HB 7043 has passed its committees of reference and is now ready to be heard on the floor of the House. The Senate version SB 978 was last heard in the Senate Education Committee and barely passed on a 5-6 vote… with even the ‘yes votes’ saying they cast their yes votes reluctantly. It has two more committee stops, yet has not been placed on the next committee’s agenda.
You can listen to the discussion around this bill by clicking here – right after the budget explanation about 15 minutes into the meeting.
The Senate initial recommendation has a 3.30% overall increase in FEFP funding for about $650.6 million. The House recommendation has a 3.05% overall increase in FEFP funding or about $601 million.
Both spending plans recognize new student growth of 35,494.
Total FEFP funding per student amounts to $7,249.23 (2% increase) in the Senate proposal -- compared to $7,231.57 (1.75% increase) in the House proposal.
The growth in revenue from property tax fuels the majority of the increase in both proposals with the Senate contributing slightly more from state sources ($50 million).
The Senate may spend slightly more in SAI (300 low performing schools) and create a categorical for the program. The House has a slightly higher Base Student Allocation (BSA) at $4,258 compared to Senate at $4,236.
The House overtly funds Best and Brightest at $45 million. The Senate recommendation does not contain that program but leadership deal-making could result and it could be included in that chamber as well.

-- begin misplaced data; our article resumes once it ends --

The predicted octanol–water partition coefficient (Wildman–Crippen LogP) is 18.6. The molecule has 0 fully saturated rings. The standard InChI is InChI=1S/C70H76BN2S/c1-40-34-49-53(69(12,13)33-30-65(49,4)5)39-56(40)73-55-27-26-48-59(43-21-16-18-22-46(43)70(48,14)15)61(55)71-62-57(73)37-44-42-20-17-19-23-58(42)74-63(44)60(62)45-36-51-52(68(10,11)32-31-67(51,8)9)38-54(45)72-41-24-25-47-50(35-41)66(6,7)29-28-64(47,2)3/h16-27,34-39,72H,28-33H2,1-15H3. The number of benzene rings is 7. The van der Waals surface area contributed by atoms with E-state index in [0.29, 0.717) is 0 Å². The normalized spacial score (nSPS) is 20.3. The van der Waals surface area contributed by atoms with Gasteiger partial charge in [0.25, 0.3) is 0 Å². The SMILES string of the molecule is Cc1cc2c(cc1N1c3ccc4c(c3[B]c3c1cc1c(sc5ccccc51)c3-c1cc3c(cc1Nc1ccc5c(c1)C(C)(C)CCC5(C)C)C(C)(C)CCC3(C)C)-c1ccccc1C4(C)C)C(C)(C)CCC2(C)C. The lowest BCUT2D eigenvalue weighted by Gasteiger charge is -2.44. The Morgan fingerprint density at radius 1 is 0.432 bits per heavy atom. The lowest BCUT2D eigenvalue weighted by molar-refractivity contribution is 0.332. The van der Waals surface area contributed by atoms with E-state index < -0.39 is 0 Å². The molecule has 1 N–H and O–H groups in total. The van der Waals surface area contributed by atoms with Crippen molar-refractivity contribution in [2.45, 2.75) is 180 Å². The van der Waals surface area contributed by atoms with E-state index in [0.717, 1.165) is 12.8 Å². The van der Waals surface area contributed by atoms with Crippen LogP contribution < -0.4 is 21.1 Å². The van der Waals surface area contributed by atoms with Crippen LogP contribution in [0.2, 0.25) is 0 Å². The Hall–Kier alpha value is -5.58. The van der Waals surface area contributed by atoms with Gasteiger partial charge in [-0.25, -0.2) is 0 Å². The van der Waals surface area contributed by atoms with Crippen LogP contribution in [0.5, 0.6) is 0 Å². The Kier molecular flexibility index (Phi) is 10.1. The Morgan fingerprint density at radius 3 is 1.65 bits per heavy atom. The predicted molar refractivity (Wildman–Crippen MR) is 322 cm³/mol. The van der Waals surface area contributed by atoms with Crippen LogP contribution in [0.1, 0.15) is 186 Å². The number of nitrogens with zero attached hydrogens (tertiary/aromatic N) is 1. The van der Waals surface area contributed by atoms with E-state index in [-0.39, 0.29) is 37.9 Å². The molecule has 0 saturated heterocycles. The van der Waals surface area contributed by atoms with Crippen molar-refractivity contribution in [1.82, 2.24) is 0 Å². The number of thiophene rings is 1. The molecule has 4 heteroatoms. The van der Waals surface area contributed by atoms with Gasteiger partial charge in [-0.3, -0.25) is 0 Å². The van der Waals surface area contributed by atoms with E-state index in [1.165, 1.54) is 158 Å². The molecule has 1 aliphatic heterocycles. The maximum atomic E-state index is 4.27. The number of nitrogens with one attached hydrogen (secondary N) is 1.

The useless Liability insurance is included in both spending proposals at $1.2 million.
One unresolved issue that we will be watching is how the chambers distribute state PECO dollars. While the special district funding seems clear, the allocation to school district and charter schools does not. Recent reports out of the House suggest that school districts have overspent their capital project levies. We’re guessing but we suspect they will use this to justify more money going to charter schools.
The higher education budget highlights are as follows:
Note: Tuition for Florida colleges is not included in the state appropriations below but estimates are at approximately $1.2 billion or an increase of $37 million.
$ in millions 2015-16 Senate 16-17 Increase House 16-17 Increase
Colleges $1,182 $1,227 $45 $1,206 $24
Universities $4,547 $4,681 $134 $4,730 $183